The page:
Among the events that the Michigan Princess hosts are murder mystery cruises, leaf peeping cruises, holiday cruises, and dinner cruises. The vessel has room for 350 passengers, as well.
Address: Grand River Park, Lansing, Michigan
6. Explore Hawk Island Park
One of the great parts of all Michigan cities is that they are dedicated to promoting outdoor activities and green space. Hawk Island Park is Lansing's answer to fighting urban overdevelopment.
Spread out over 100 acres, Hawk Island Park is one of the newest parks in Lansing. The family-friendly park has something for people of all ages, making it one of the most popular parks in the capital city.
Among the many things to do at Hawk Island Park include a beach and swimming area, a summer splash pad, a playground, pathways, fishing, and boat rental.
Come the colder months, Hawk Island has a hill that is primed and ready for snow tubing. Lanes are sculpted as wide as 16 feet and run for as long as 600 feet down a snow-blanketed slope. The park even has a snow-making machine that makes tubing possible all winter long.
Address: 1601 E Cavanaugh Road, Lansing, Michigan
7. Catch a Game at Jackson Field
Minor league baseball is a big deal in Lansing. That's because the city is the hometown of the minor league team, the Lansing Lugnuts, who call Jackson Field their home. The stadium is in downtown Lansing and is a major center of entertainment for the residents of the city.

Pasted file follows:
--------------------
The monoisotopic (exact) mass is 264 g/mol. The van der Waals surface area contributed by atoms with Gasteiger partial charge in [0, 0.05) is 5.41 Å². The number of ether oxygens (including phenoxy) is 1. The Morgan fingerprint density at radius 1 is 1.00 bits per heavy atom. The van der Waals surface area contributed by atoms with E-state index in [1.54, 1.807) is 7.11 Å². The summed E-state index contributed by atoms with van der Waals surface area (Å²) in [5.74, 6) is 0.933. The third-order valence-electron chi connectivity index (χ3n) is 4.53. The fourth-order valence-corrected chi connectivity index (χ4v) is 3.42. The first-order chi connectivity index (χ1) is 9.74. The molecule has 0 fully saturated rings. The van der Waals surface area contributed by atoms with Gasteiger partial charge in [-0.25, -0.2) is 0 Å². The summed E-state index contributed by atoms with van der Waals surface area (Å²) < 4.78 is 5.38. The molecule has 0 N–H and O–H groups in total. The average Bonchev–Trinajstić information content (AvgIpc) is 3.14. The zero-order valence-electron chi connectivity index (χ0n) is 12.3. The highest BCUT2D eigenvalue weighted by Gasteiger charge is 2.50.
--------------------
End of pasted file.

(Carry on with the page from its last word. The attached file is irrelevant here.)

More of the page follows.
In addition to Lansing Lugnut home games, the arena is also host to the Michigan State Spartans college baseball team. But you can also find Jackson Field being used for ice-skating, outdoor movies, haunted houses, and a concert venue.
The stadium features seating for more than 12,000 people and is peppered with amenities like luxury suites, concessions, professional-grade sound, and electronic scoreboard displays. The stadium even has free Wi-Fi, and pets are allowed.
The stadium originally opened in 1996 as Oldsmobile Park and was later renamed as the Thomas M. Cooley Law School Stadium. It took the name Jackson Field in 2020.
Address: 505 E Michigan Ave, Lansing, Michigan
8. Ride the Lansing River Trail
One of the best ways to get the lay of the land in Lansing is to get out on the Lansing River Trail. Running for a total of 20 miles, this outdoor stretch has been designated a National Recreation Trail.
The Lansing River Trail runs along both the Grand and Red Cedar Rivers from Waverly Road to Old Town, running through Potter Park all the way to Michigan State University.
In addition to being a popular spot for walking, running, or cycling, it is also host to several special events throughout the year, like the Capital City River Run and the Common Ground Music Festival.
What's Nearby? While traveling the trail, visitors will pass some of the notable tourist attractions in Lansing, like the Turner-Dodge House, the Potter Park Zoo, and the Louis F. Adado Riverfront Park. You don't have to do the entire trail in a day, but breaking it up into sections can be a great way to see the city in pieces while experiencing the beauty of the outdoors in Lansing.